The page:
There are two sides to every conversation, the person who is talking and the person who is listening.  It is not a conversation if this dynamic does not exist.  Therefore, it is just as important of a role to listen to others as it is to communicate your needs.  It is important for the other person in the dynamic to feel as though they can communicate their thoughts and feelings without feeling judged and/or criticized.

You may think it is easy to listen, or that you are a good listener.  Maybe you are.  But you also must be aware of all of the thoughts you are having while you are listening.  What am I going to say next?  I wonder what I’m going to have for lunch…  She has a piece of food between her teeth.  This is boring.  So many thoughts are happening while you are supposed to be devoting all of your attention to this other person.

So how do you truly listen?  By making every effort to devote your attention in that moment to the person communicating.  It is okay and normal to have these other thoughts while listening.  The most important thing is that you are demonstrating that you are listening by making eye contact and paying attention fully with an open mind (not being distracted by your phone or anything else).

Other people will feel more respected and valued when you give them your full attention and truly listen.

When Do Things Become Unhealthy?

It is normal to have conflict in a relationship.  The second there is more than one person there will be some level of disagreement.  The most important thing is how this disagreement is handled between the two parties.  If any conflict involves verbal or physical abuse, then it is not healthy.  If this is the case or you ever feel unsafe in a relationship, please contact the police or your local/national domestic violence hotline.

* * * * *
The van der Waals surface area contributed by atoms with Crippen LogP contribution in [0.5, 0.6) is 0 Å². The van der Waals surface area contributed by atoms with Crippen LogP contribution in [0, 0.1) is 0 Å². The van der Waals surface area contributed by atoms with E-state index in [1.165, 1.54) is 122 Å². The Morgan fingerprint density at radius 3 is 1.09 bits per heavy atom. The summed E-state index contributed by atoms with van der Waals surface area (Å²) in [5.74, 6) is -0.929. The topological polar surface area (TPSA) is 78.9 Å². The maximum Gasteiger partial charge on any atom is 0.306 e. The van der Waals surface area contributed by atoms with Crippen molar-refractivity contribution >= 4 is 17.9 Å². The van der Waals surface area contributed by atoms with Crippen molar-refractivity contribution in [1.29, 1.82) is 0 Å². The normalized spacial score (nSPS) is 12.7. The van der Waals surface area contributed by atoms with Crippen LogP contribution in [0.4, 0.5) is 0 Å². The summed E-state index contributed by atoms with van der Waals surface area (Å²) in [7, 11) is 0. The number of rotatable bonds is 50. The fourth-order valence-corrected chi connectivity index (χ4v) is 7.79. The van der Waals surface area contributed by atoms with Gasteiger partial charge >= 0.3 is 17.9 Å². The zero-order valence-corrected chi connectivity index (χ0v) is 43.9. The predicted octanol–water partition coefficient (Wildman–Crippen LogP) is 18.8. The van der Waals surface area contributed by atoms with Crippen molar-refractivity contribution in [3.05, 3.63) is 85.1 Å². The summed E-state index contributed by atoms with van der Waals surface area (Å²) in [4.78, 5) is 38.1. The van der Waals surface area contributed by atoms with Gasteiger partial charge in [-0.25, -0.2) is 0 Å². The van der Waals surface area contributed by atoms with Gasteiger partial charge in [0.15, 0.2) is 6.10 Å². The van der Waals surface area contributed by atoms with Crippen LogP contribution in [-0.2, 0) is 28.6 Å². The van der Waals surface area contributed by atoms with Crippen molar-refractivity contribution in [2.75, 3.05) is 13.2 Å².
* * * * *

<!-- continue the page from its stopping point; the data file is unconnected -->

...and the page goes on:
Check out this comprehensive guide for more information about domestic abuse, sexual violence, and the link to substance use.  If you are struggling with any of these issues, you are not alone, please seek out help!

The single most important thing in a relationship is whether you feel safe, supported, and listened to.  Don’t forget to practice self-care to ensure you are bringing your best self to your relationship.  The most important relationship you have is with yourself.  If you do not prioritize yourself, then the people you surround yourself with won’t either!

Please let me know in the comments below if you have any other tips for communication in relationships.

Is Your Relationship Healthy?

Be Calm,



  • Great tips! Ever since I started using the “I statements” I really do notice a change in dynamics when I have a disagreement with my husband. I think a great way to demonstrate you’re listening is just to ask questions to the other person or even saying “tell me more about that”. Keep up the good content!

    • Thanks for the great feedback, Sabrina! I’m glad “I statements” have worked well with you and your husband. I love those additional tips about demonstrating how your listening by engaging with questions. I definitely agree with you there because I think sometimes we get caught up in responding before we truly clarify what the other person is trying to get across!